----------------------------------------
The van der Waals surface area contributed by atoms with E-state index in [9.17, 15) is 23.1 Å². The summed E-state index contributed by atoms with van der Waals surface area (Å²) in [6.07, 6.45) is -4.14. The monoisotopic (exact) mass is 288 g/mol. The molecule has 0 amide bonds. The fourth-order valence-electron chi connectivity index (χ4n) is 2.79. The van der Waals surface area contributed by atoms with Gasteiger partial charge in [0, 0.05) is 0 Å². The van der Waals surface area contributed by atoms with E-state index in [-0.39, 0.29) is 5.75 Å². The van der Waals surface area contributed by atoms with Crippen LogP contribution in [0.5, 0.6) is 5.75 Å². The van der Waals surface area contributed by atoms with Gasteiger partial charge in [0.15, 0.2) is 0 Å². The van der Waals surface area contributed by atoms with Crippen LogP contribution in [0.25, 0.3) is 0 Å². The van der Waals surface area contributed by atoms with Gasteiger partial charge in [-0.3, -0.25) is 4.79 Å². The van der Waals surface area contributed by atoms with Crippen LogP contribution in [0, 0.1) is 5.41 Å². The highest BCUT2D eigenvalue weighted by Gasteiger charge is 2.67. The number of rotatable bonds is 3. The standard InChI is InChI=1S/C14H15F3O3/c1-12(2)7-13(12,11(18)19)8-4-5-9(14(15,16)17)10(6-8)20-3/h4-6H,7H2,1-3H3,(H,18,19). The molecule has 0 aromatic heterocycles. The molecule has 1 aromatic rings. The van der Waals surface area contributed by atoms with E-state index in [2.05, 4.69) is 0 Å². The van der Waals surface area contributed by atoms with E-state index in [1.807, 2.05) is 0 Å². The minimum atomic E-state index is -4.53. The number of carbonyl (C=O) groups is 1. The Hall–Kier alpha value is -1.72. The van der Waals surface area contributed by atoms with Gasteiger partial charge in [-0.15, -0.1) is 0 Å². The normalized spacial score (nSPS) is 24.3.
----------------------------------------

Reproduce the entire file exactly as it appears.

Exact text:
The van der Waals surface area contributed by atoms with E-state index in [9.17, 15) is 23.1 Å². The summed E-state index contributed by atoms with van der Waals surface area (Å²) in [6.07, 6.45) is -4.14. The monoisotopic (exact) mass is 288 g/mol. The molecule has 0 amide bonds. The fourth-order valence-electron chi connectivity index (χ4n) is 2.79. The van der Waals surface area contributed by atoms with Gasteiger partial charge in [0, 0.05) is 0 Å². The van der Waals surface area contributed by atoms with E-state index in [-0.39, 0.29) is 5.75 Å². The van der Waals surface area contributed by atoms with Crippen LogP contribution in [0.5, 0.6) is 5.75 Å². The van der Waals surface area contributed by atoms with Gasteiger partial charge in [0.15, 0.2) is 0 Å². The van der Waals surface area contributed by atoms with Crippen LogP contribution in [0.25, 0.3) is 0 Å². The van der Waals surface area contributed by atoms with Gasteiger partial charge in [-0.3, -0.25) is 4.79 Å². The van der Waals surface area contributed by atoms with Crippen LogP contribution in [0, 0.1) is 5.41 Å². The highest BCUT2D eigenvalue weighted by Gasteiger charge is 2.67. The number of rotatable bonds is 3. The standard InChI is InChI=1S/C14H15F3O3/c1-12(2)7-13(12,11(18)19)8-4-5-9(14(15,16)17)10(6-8)20-3/h4-6H,7H2,1-3H3,(H,18,19). The molecule has 0 aromatic heterocycles. The molecule has 1 aromatic rings. The van der Waals surface area contributed by atoms with E-state index in [2.05, 4.69) is 0 Å². The van der Waals surface area contributed by atoms with E-state index in [1.807, 2.05) is 0 Å². The minimum atomic E-state index is -4.53. The number of carbonyl (C=O) groups is 1. The Hall–Kier alpha value is -1.72. The van der Waals surface area contributed by atoms with Gasteiger partial charge in [-0.15, -0.1) is 0 Å². The normalized spacial score (nSPS) is 24.3.